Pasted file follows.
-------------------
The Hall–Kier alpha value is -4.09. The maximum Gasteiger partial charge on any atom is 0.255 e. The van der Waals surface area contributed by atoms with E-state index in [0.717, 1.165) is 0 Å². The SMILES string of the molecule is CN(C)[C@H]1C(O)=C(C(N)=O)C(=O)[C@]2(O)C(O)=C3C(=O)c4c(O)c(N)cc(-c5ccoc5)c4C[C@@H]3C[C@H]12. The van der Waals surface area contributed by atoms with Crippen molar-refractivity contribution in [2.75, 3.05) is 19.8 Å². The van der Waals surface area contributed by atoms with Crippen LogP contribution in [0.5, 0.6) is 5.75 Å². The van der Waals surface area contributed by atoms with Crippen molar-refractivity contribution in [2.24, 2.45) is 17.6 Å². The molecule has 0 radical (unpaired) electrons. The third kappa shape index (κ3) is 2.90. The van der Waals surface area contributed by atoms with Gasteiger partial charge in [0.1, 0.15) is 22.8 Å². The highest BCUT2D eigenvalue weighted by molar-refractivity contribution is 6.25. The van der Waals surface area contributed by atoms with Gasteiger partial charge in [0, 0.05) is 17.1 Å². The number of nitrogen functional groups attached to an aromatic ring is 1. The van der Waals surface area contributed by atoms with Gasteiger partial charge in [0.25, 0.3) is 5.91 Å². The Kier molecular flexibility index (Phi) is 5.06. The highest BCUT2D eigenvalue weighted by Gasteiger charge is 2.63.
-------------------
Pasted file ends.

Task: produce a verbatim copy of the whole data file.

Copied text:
The Hall–Kier alpha value is -4.09. The maximum Gasteiger partial charge on any atom is 0.255 e. The van der Waals surface area contributed by atoms with E-state index in [0.717, 1.165) is 0 Å². The SMILES string of the molecule is CN(C)[C@H]1C(O)=C(C(N)=O)C(=O)[C@]2(O)C(O)=C3C(=O)c4c(O)c(N)cc(-c5ccoc5)c4C[C@@H]3C[C@H]12. The van der Waals surface area contributed by atoms with Crippen molar-refractivity contribution in [2.75, 3.05) is 19.8 Å². The van der Waals surface area contributed by atoms with Crippen LogP contribution in [0.5, 0.6) is 5.75 Å². The van der Waals surface area contributed by atoms with Crippen molar-refractivity contribution in [2.24, 2.45) is 17.6 Å². The molecule has 0 radical (unpaired) electrons. The third kappa shape index (κ3) is 2.90. The van der Waals surface area contributed by atoms with Gasteiger partial charge in [0.1, 0.15) is 22.8 Å². The highest BCUT2D eigenvalue weighted by molar-refractivity contribution is 6.25. The van der Waals surface area contributed by atoms with Gasteiger partial charge in [0, 0.05) is 17.1 Å². The number of nitrogen functional groups attached to an aromatic ring is 1. The van der Waals surface area contributed by atoms with Gasteiger partial charge in [0.25, 0.3) is 5.91 Å². The Kier molecular flexibility index (Phi) is 5.06. The highest BCUT2D eigenvalue weighted by Gasteiger charge is 2.63.